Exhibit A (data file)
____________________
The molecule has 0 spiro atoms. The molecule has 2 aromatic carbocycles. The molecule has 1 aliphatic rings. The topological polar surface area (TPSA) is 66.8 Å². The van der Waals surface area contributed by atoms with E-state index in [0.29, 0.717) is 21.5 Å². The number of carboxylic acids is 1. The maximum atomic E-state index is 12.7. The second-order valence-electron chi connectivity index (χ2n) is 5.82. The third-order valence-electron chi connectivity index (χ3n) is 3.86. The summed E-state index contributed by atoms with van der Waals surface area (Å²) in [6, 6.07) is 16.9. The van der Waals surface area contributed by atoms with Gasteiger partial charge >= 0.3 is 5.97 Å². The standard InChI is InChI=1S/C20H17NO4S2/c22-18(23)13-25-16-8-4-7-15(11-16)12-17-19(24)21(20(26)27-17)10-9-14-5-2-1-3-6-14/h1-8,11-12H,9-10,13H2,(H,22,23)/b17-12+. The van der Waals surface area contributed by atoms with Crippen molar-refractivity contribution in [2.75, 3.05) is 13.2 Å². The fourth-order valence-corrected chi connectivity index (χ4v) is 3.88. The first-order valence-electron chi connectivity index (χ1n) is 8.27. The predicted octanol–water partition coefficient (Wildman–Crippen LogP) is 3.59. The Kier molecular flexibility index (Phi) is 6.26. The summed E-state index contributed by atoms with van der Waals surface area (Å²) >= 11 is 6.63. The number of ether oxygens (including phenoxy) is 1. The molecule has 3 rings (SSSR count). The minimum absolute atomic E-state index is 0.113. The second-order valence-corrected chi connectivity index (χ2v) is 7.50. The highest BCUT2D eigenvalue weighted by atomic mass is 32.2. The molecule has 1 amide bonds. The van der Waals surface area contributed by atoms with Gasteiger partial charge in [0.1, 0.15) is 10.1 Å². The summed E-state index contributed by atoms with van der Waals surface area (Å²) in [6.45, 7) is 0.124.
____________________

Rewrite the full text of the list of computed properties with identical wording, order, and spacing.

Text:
The molecule has 0 spiro atoms. The molecule has 2 aromatic carbocycles. The molecule has 1 aliphatic rings. The topological polar surface area (TPSA) is 66.8 Å². The van der Waals surface area contributed by atoms with E-state index in [0.29, 0.717) is 21.5 Å². The number of carboxylic acids is 1. The maximum atomic E-state index is 12.7. The second-order valence-electron chi connectivity index (χ2n) is 5.82. The third-order valence-electron chi connectivity index (χ3n) is 3.86. The summed E-state index contributed by atoms with van der Waals surface area (Å²) in [6, 6.07) is 16.9. The van der Waals surface area contributed by atoms with Gasteiger partial charge >= 0.3 is 5.97 Å². The standard InChI is InChI=1S/C20H17NO4S2/c22-18(23)13-25-16-8-4-7-15(11-16)12-17-19(24)21(20(26)27-17)10-9-14-5-2-1-3-6-14/h1-8,11-12H,9-10,13H2,(H,22,23)/b17-12+. The van der Waals surface area contributed by atoms with Crippen molar-refractivity contribution in [2.75, 3.05) is 13.2 Å². The fourth-order valence-corrected chi connectivity index (χ4v) is 3.88. The first-order valence-electron chi connectivity index (χ1n) is 8.27. The predicted octanol–water partition coefficient (Wildman–Crippen LogP) is 3.59. The Kier molecular flexibility index (Phi) is 6.26. The summed E-state index contributed by atoms with van der Waals surface area (Å²) >= 11 is 6.63. The number of ether oxygens (including phenoxy) is 1. The molecule has 3 rings (SSSR count). The minimum absolute atomic E-state index is 0.113. The second-order valence-corrected chi connectivity index (χ2v) is 7.50. The highest BCUT2D eigenvalue weighted by atomic mass is 32.2. The molecule has 1 amide bonds. The van der Waals surface area contributed by atoms with Gasteiger partial charge in [0.1, 0.15) is 10.1 Å². The summed E-state index contributed by atoms with van der Waals surface area (Å²) in [6.45, 7) is 0.124.